On Robin Thicke and Blurred Lines – Your Black Fetish is showing…

Growing up Black in Australia in the 80s and 90s means that I am heavily in to R&B and Hip Hop, even though I consciously think about the representation of women, sexuality, materialism, violence and more in much of this music. Guilty pleasure, sometimes I just want to switch off and enjoy. Exhibit A: My love for Robin Thicke since his first album, despite his very obvious Black fetish.

Driving back from Adelaide earlier this year, I heard Blurred Lines for the first time – Robin Thicke’s world famous, maybe even infamous, song. I instantly looked up the film clip and felt a little weird – my immediate reaction was fear to the way the women were being degraded in the clip – watching it made me feel degraded. I then instantly googled news on the clip and found that it had been banned almost everywhere. I discovered that the female Director had the idea for the models being naked in the clip and other creative concepts. I made a “hmmmm” noise, put it aside in my mind and decided to enjoy the song musically. Cognitive dissonance, if you will.

Fast-forward a few months and the song is now topping the charts around the world. A friend posted up this quote from GQ (source: http://www.gq.com/blogs/the-feed/2013/05/robin-thicke-interview-blurred-lines-music-video-collaborating-with-2-chainz-and-kendrick-lamar-mercy.html#ixzz2YEJT6z4i):

We tried to do everything that was taboo. Bestiality, drug injections, and  everything that is completely derogatory towards women. Because all three of us  are happily married with children, we were like, “We’re the perfect guys to make  fun of this.” People say, “Hey, do you think this is degrading to women?” I’m  like, “Of course it is. What a pleasure it is to degrade a woman. I’ve never  gotten to do that before. I’ve always respected women.” So we just wanted to  turn it over on its head and make people go, “Women and their bodies are  beautiful. Men are always gonna want to follow them around.” After the video got  banned on YouTube, my wife tweeted, “Violence is ugly. Nudity is beautiful. And  the ‘Blurred Lines’ video makes me wanna…” You know. And that’s the truth.  Right now, with terrorism and poverty and Wall Street and Social Security having  problems, nudity should not be the issue.

WRONG Paula Patton (I loved you in Precious, by the way) and Robin Thicke – this kind of nudity IS an issue, because it IS a form of violence. By Thicke’s own admission (despite GQ’s disclaimer that it’s all one big joke – *rolls eyes*) the clip sets out to degrade women…you know, because he and others in the clip are normally gentlemen and they are poking fun at it.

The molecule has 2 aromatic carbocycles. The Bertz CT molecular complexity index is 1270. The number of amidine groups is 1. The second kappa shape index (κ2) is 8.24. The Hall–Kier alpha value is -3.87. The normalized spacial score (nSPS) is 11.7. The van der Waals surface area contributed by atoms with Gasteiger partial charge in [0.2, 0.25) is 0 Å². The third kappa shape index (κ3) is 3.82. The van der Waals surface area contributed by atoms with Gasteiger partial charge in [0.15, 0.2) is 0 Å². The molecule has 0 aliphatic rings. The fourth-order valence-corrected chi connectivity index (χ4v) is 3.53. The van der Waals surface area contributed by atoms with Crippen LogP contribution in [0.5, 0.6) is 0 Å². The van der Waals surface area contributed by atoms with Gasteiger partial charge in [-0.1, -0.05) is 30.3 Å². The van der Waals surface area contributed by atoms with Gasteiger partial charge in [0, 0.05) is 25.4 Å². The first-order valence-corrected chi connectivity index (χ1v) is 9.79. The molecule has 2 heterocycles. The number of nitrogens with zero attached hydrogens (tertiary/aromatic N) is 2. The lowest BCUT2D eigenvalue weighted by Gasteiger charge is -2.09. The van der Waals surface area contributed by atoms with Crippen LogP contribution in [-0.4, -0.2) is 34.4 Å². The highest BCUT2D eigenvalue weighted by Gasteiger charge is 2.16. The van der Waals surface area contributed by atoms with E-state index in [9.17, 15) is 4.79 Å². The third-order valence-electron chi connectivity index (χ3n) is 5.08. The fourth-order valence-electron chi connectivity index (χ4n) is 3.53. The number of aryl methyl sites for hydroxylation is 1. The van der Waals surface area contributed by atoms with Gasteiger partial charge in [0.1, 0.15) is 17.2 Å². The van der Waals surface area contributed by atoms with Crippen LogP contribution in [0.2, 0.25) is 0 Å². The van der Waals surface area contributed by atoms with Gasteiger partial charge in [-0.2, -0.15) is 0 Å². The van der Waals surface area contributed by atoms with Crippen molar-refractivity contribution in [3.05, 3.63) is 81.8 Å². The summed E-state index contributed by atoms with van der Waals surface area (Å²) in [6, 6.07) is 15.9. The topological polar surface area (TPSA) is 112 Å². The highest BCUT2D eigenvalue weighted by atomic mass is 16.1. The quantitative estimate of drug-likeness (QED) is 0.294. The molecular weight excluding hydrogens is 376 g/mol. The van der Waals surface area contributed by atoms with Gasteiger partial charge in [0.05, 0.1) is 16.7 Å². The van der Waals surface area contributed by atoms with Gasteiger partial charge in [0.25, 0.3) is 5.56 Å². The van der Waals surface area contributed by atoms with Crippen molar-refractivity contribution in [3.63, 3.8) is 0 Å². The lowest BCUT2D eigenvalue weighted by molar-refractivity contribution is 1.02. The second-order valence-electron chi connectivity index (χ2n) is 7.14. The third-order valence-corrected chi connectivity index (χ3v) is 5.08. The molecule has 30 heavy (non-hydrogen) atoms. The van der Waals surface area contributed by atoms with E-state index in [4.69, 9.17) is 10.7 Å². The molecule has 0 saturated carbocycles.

…and this is where I get even more irritated with the rationale used to dismiss the voices of pop-culture-dissent. It’s one thing to do the usual “oh it’s not degrading, it’s flirty and fun”, but it’s a whole other to go “I’m such a good guy and I wanted to do the polar opposite and degrade women”. As a White guy in what pop-culture now calls R&B (Urban, even), what is Robin Thicke really saying here?

The genre of R&B was long ago taken over by White consumers with their fetishised fantasies of what ‘Black’ culture is (See here: http://aamerrahman.tumblr.com/post/53978736048/white-rapper-faq & here: http://aamerrahman.tumblr.com/post/54317063776/white-rapper-faq-part-2). For both White men and White women this has meant the degradation of women and a projection of what they think Black women are like and how they think we should be treated. Just check out any Iggy Azalea performance where Black women, dressed scantily and dancing in a hyper-sexualised manner, are used as backdrops and props to her performance (e.g: http://www.youtube.com/watch?v=AtISXcPbu6s) or this clip with Justin Timberlake: http://www.youtube.com/watch?v=raB8z_tXq7A (yes, that is a chain around Ciara’s neck).

For me, I think that Thicke has discovered the tried and tested pop-culture formula: take a Black genre (eg. Rock n Roll, R&B/Urban, Hip Hop, Blaxploitation) and insert gross hyper-sexualised, violent projections of what you think Black Culture is. Then, get a White person to be the front man – White audiences will lap it up. Just check out the Rolling Stones: http://www.youtube.com/watch?v=D57RhqHK8Vg – “White girls they’re pretty funny, Sometimes they drive me mad, Black girls just wanna get fucked all night, I just don’t have that much jam“.

Initial reports on Thicke’s clip for Blurred Lines were that the Director was the one with creative direction over the content of the film clip. Now we have Thicke on the media circuit implying that he was involved in the creative direction. To me, it just seems like a marketing ploy – White guy needs to make it big in R&B/Urban so let’s get him to take on the hyper-sexualised fantasy that the market has of how Black people live. The sad thing is, the ploy has worked all too well.

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